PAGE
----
Characterizations of the “Israel Lobby”—such as Stephen Walt and John Mearsheimer’s depiction of a “loose coalition of individuals and organizations who actively work to steer U.S. foreign policy in a pro-Israel direction”—are often prone to criticism for oversimplification and excessive generalization.
Nevertheless, there is increasing acknowledgement among observers that the disproportionate political influence of U.S.-based organizations and individuals ideologically committed to Israel has led to an unbalanced U.S.-Israeli relationship that is hurting both U.S. interests and Israel’s long-term security.
In response, a growing chorus of largely right-wing actors—including the likes of Bard, Daniel Pipes, and Steven Emerson—have sought to divert blame by conjuring an opposing boogeyman. Borrowing a tactic from the Walt and Mearsheimer playbook, these ideologues conflate a number of different political and economic groupings under the same heading: the Arab Lobby.
It makes little sense to lump together the energy and arms ambitions of states such as Saudi Arabia with organizations working to demilitarize the Middle East. Still, there is one component of this heterogeneous cluster that bears serious consideration, especially insofar as it appears to encourage U.S. militarism in the region in much the same way Israel’s hawkish supporters do.
The influence of the oil-producing Arab states is beyond doubt. The Saudi regime has leveraged its vast wealth to retain its power, build its military capabilities, and solidify its status as a regional power. In September, the Obama administration proposed the largest arms sales in U.S. history to Saudi Arabia, including $60 billion worth of fighter planes, helicopters, and other assorted weapons.
Despite the rancor the proposed sale is causing in Congress, there appears to be bipartisan consensus that the weapons will benefit U.S. interests. Much like the U.S. multi-billion dollar annual military aid to Israel, the weapons are intended to help maintain the status quo in the region.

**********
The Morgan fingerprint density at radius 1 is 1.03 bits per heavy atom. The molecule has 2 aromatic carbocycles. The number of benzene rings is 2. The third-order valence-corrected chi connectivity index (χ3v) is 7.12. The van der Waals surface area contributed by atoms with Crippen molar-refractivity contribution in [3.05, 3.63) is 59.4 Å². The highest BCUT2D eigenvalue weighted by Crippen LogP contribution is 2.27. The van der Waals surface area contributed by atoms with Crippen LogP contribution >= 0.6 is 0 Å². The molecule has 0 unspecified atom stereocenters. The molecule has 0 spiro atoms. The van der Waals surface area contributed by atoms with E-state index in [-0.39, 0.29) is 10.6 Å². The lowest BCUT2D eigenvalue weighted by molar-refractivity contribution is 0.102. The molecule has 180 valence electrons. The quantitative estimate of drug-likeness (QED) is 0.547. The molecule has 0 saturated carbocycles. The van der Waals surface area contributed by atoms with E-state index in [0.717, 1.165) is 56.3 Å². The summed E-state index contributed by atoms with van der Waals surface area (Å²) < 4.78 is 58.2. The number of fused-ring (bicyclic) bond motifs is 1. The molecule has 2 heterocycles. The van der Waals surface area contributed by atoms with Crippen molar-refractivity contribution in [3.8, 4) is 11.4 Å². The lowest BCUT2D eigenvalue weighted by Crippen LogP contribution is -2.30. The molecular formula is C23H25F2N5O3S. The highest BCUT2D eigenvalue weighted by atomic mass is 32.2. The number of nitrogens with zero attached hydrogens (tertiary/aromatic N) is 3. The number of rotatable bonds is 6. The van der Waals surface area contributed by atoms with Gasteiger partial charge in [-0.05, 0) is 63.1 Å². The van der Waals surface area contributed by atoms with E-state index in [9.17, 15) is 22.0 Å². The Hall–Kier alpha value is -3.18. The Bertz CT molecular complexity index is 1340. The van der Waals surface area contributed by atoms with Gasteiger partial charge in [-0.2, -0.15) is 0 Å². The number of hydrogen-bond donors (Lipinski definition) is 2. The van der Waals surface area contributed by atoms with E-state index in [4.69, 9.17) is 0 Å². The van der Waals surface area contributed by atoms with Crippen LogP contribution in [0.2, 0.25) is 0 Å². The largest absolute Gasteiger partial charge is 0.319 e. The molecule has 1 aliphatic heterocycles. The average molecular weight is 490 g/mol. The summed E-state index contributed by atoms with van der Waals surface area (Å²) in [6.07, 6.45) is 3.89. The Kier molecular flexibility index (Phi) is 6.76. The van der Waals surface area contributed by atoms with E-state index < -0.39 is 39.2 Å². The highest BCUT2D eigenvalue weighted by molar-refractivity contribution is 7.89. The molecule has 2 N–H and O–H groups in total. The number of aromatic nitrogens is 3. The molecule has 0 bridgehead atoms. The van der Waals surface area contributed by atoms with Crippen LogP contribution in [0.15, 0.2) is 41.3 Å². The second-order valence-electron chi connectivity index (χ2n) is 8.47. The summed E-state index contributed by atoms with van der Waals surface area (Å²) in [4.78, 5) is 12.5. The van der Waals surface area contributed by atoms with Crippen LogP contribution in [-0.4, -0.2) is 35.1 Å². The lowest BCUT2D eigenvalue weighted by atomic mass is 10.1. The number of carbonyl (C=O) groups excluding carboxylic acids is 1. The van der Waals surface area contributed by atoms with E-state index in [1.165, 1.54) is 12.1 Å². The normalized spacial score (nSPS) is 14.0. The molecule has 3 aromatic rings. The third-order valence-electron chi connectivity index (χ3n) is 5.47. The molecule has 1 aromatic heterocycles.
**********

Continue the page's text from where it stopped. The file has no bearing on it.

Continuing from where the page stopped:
Shared Interests & Coordinated Action
Neoconservatives present the dynamic between Arab and Israel groups as a zero-sum conflict that pits the lobbying power of Israel against the limitless pocketbooks of Gulf petro-states. But the fact is, there is a lot of overlap between Arab and Israeli interests, calling into serious question some of the basic ideas behind the notion of an “Arab lobby.”
While in the past, notably in the 1980s, Israeli lobbying groups worked to stymie U.S.-Saudi arms deals, today the Saudi and Israeli governments frequently cooperate to maintain the current balance of power and secure steady U.S. military support. Eager to block the potentially destabilizing effects of Palestinian nationalism, the Saudis have consistently pressured Palestinian leaders to give in to Israeli demands. In addition, official Saudi media has been frequently criticized for its connections to the Israeli government, and several prominent Saudi sovereign funds have invested heavily in Israeli infrastructure.
Israel, for its part, has supported current Saudi policy by silently acquiescing to the proposed arms sale, a tremendous sea change from the days when Tom Dine and AIPAC battled to prevent Reagan administration weapons sales to Saudi Arabia. Even more telling, Israel has covertly assisted Saudi Arabia on a number of military initiatives against Iran, Yemen, and other regional states. This cooperation results from shared policy objectives aimed at constraining Arab populism and Iranian ambitions, and bolstering U.S.-sponsored “stability.”